Paul Krugman has an excellent post today titled “Is the Great Recession Holding Down Wages? (Wonkish)“, New York Times, May 4, 2018. It appears the same day that the Bureau of Labor Statistics reports an unemployment rate that has broken below 4 percent for the first time this century.

Paul didn’t need to add the word “Wonkish.” It’s not really that wonkish. (And I wish my spell checker wouldn’t keep changing it to “Monkish.”)

Here, in his words, is the puzzle:

the unemployment rate is now very low by historical standards. In fact, it’s back down to 2000 levels; those were the days when employment was so full that people used to joke about the “mirror test” for employment: if your breath would fog a mirror, that is, if you were alive, you could get hired. (Sorry, zombies.) Yet wage growth remains restrained, well below pre-crisis levels:

And here’s key background for his tentative explanation:

The notion that firms are very reluctant to cut wages has a long history, for a very good reason: it’s true. That truth has been obvious to many observers; Truman Bewley made a systematic survey to confirm the point. Employers believe that actual wage cuts, as opposed to, say, letting real wages erode via inflation, are demoralizing and perceived as unfair. So there tends to be a zero lower bound on wage changes, except in the face of very high unemployment.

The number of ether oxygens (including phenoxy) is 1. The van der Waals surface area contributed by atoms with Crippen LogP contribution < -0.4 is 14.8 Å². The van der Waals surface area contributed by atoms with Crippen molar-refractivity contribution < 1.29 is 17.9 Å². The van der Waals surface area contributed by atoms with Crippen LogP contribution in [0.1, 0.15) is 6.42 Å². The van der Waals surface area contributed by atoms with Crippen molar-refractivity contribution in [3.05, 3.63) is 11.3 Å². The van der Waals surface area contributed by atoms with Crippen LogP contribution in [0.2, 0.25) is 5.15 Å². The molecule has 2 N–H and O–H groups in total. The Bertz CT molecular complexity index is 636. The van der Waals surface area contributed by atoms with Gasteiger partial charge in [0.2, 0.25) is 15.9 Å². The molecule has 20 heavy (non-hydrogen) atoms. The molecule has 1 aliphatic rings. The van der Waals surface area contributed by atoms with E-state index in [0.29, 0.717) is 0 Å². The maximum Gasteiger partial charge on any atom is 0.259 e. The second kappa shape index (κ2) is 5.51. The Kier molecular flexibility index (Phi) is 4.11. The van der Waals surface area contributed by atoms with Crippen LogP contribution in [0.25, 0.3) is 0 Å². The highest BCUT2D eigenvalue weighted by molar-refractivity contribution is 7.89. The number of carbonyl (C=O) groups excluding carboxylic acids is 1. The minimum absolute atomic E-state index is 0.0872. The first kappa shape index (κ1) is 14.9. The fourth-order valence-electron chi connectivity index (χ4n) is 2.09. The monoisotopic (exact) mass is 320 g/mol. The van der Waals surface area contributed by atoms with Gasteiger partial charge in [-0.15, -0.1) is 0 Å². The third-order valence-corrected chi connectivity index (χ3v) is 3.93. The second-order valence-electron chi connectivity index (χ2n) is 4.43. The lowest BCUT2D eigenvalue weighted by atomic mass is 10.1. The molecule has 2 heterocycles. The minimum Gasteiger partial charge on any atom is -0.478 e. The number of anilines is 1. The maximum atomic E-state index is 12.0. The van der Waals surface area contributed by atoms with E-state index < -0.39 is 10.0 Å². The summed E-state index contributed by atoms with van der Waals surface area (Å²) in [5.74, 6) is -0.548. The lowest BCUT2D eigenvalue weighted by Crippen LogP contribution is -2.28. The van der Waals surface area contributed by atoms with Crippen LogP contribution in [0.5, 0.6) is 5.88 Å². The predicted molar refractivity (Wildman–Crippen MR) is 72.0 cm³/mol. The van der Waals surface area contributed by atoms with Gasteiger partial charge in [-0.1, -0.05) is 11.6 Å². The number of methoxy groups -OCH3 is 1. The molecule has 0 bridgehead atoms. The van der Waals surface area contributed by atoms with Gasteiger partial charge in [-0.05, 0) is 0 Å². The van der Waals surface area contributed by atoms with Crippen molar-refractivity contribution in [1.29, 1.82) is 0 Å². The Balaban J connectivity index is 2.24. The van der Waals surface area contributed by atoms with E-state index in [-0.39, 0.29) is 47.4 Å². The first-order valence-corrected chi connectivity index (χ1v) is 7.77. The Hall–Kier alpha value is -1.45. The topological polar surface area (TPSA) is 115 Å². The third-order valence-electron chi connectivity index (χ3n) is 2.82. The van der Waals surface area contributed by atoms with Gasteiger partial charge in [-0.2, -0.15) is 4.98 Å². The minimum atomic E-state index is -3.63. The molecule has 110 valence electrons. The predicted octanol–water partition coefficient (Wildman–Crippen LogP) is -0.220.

Co-blogger Bryan Caplan has in the past highly recommended Bewley’s book.

Now to his tentative hypothesis:

OK, here’s my theory about the brontosaurus, I mean, about wages. What employers learned during the long slump is that you can’t cut wages even when people are desperate for jobs; they also learned that extended periods in which you would cut wages if you could are a lot more likely than they used to believe. This makes them reluctant to grant wage increases even in good times, because they know they’ll be stuck with those wages if the economy turns bad again.

And, as a bonus, another datum that fits his hypothesis:

This hypothesis also explains something else that’s been puzzling me: widespread anecdotes about employers trying to attract workers with signing bonuses rather than higher wages. A signing bonus is a one-time cost; a higher wage, we now know, is more or less forever.

I had been puzzled about this too. But Krugman’s explanation gave me an “ah-hah” moment.

Here’s one thing I’m wondering about those bonuses, though. Let’s say you give an employee a $2,000 signing bonus. What’s to stop him from taking it, showing up for a couple of months (or even less), and then quitting? What I would like to see is how the payment of the bonus is structured. Is it pro-rated over, say, 6 months, so that the bonus per month is $333 and the moral hazard is avoided? Does anyone reading this know the answer?

By the way, Krugman’s line in the first quote about the “mirror test” reminds me of two things. First, my Hoover colleague Richard Epstein had a great line at about the 18:00 point of this interview: “Now you see signs ‘Criminals, please apply.'” LOL.

Second, I’ve been having trouble having my print Wall Street Journal delivered in the last few weeks. They’ve missed days and sometimes got to me as late as the afternoon. (I like to read it with my morning coffee.) When I told the woman at the Journal on the phone the other day that I had been so happy with the deliverer until recently and, as a result, had given him a $20 as a late Christmas bonus, she confessed that with the unemployment rate as low as it is, it is hard keeping good people.

HT2 Tyler Cowen.